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05th Feb 2016

How to bluff your way through the Six Nations

Kevin Beirne

Spring is here again which means one thing for rugby fans – it’s Six Nations time.

But whether you’re a lifelong fan or recent convert thanks to the Rugby World Cup, it can be hard to keep up with the latest goings-on in the world of rugby.

From coaches to players, and even the names of the tournaments, things change quickly in this sport.

during the RBS Six Nations launch at The Hurlingham Club on January 27, 2016 in London, England.

The beginning of a new World Cup cycle means there’s plenty to look out for in this year’s tournament, as well as some old scores to settle.

But fear not, because we’ve put together a handy team-by-team cheat sheet to help you bluff your way through the 2016 Six Nations.

Let’s get started…


How they got on in 2015: After finishing second in the Six Nations on points difference for the third year in a row, England crashed out of their own World Cup following defeats to Wales and Australia. That led them to part ways with Stuart Lancaster, and the RFU have brought in former Japan coach Eddie Jones to turn things around.

Who to watch: Dylan Hartley – Jones has proven to be a controversial coach before his team have even played a game by naming Dylan Hartley as captain. Having missed 54 weeks during his career due to bans, the Northampton hooker’s disciplinary record is worrying at best – and if he loses his temper it could cost England dearly.

Hipster’s choice: Maro Itoje – If you want to impress your mates with a bit of club knowledge, simply big up the prospect of Saracens flanker Maro Itoje. The 21-year-old captained England to an U-20 World Cup title in 2014, and enjoys writing poetry in his spare time. If England look tired at any stage, complain that they’re missing Itoje’s youthful dynamism.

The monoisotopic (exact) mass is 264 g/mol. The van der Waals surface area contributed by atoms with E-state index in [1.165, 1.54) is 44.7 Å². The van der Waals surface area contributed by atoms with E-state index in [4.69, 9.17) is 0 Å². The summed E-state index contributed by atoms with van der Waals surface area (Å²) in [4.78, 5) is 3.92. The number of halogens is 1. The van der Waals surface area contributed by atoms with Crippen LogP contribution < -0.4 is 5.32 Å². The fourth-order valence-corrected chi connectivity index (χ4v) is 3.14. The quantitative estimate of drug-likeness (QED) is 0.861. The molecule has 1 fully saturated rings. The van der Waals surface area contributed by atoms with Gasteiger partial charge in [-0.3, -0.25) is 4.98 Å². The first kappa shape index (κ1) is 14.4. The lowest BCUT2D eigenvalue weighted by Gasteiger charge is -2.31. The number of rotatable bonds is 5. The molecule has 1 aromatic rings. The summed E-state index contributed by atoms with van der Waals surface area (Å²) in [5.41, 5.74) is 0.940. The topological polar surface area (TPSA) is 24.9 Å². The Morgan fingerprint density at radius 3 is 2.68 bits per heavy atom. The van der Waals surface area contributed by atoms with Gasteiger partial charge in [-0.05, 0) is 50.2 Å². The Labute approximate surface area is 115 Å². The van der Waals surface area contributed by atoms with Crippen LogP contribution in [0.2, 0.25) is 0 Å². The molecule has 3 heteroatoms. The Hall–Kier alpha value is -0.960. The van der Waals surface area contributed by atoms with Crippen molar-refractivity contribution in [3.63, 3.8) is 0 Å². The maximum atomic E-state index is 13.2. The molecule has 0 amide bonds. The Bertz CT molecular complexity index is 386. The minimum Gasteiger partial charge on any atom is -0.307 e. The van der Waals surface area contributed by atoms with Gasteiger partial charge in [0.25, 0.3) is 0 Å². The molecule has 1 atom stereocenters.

Helpful cliches: When it comes to Eddie Jones, be sure to mention Japan’s win over South Africa in the World Cup.

Prediction: With their two key games against Ireland and Wales taking place at Twickenham this year, England should expect to claim their first Six Nations title since 2011.

England v Australia - QBE International


How they got on in 2015: Wales finished worst of the three teams tied on eight points in last year’s tournaments and saw their bad luck continue into the World Cup after a series of injuries to key players. But a thrilling win over England saw them restore pride before a narrow defeat to South Africa in the quarter-finals.

Who to watch: Dan Biggar – In the absence of Leigh Halfpenny, Biggar stepped up during the World Cup to take over the kicking duties and established himself as one of the best fly-halves in Europe. The 26-year-old should be entering the peak of his career and will be looking to lay down a marker for the Lions jersey next year.

Hipster’s choice: Justin Tipuric – Impressive displays from David Pocock and Michael Hooper at the World Cup for Australia sparked a debate over starting two openside flankers at once. Tipuric has been stuck behind captain Sam Warburton for some time, but the Ospreys man has been given the nod over Dan Lydiate for Wales’ opening game against Ireland on Sunday.

Helpful cliches: If Wales are playing well, look for the tributes to their “returning heroes”, while if they lose you can expect to hear all about the “fallen heroes” missing from the squad.

Prediction: Unfortunately for Wales, the schedule is not kind to them this year with trips to Dublin and London on the cards. Another third place spot wouldn’t be a terrible result.

England v Wales - Group A: Rugby World Cup 2015


How they got on in 2015: A whitewash in the Six Nations meant expectations were low going into the World Cup, and Japan’s defeat of South Africa meant the Scots were in danger of not making it out of their group. But a generous fixture schedule saw them through to the quarter-finals where they were desperately unlucky not to beat Australia.

Who to watch: Stuart Hogg – Greig Laidlaw may be the beating heart of this team, but Stuart Hogg is its X-Factor. If you were picking Lions team to play this weekend, Hogg would feel rightly aggrieved if he were to miss out on a highly-competitive number 15 jersey.

Hipster’s choice: Finn Russell – Scotland have been screaming out for a quality fly-half for years, and Russell might finally have brought their search to an end. The 23-year-old already has international experience beyond his years, and is quickly developing into multi-threat option for Glasgow and Scotland.